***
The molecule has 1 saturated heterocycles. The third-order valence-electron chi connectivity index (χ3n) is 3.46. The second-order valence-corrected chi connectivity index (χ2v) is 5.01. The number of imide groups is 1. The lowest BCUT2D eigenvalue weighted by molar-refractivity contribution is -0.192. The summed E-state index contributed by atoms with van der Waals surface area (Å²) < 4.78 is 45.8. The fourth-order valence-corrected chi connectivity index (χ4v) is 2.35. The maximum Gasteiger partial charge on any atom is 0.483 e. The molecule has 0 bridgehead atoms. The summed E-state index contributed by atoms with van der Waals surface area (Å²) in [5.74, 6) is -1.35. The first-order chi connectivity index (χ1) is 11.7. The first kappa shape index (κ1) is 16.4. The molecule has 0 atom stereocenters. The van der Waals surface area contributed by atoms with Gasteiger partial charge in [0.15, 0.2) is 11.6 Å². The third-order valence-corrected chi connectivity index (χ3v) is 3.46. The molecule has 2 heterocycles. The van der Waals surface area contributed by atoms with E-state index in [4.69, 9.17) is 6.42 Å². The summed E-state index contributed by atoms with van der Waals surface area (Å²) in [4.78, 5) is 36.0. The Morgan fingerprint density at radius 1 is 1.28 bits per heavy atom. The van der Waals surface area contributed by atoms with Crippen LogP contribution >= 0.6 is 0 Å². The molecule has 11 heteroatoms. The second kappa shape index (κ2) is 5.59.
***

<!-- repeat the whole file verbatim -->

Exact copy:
The molecule has 1 saturated heterocycles. The third-order valence-electron chi connectivity index (χ3n) is 3.46. The second-order valence-corrected chi connectivity index (χ2v) is 5.01. The number of imide groups is 1. The lowest BCUT2D eigenvalue weighted by molar-refractivity contribution is -0.192. The summed E-state index contributed by atoms with van der Waals surface area (Å²) < 4.78 is 45.8. The fourth-order valence-corrected chi connectivity index (χ4v) is 2.35. The maximum Gasteiger partial charge on any atom is 0.483 e. The molecule has 0 bridgehead atoms. The summed E-state index contributed by atoms with van der Waals surface area (Å²) in [5.74, 6) is -1.35. The first-order chi connectivity index (χ1) is 11.7. The first kappa shape index (κ1) is 16.4. The molecule has 0 atom stereocenters. The van der Waals surface area contributed by atoms with Gasteiger partial charge in [0.15, 0.2) is 11.6 Å². The third-order valence-corrected chi connectivity index (χ3v) is 3.46. The molecule has 2 heterocycles. The van der Waals surface area contributed by atoms with E-state index in [4.69, 9.17) is 6.42 Å². The summed E-state index contributed by atoms with van der Waals surface area (Å²) in [4.78, 5) is 36.0. The Morgan fingerprint density at radius 1 is 1.28 bits per heavy atom. The van der Waals surface area contributed by atoms with Crippen LogP contribution >= 0.6 is 0 Å². The molecule has 11 heteroatoms. The second kappa shape index (κ2) is 5.59.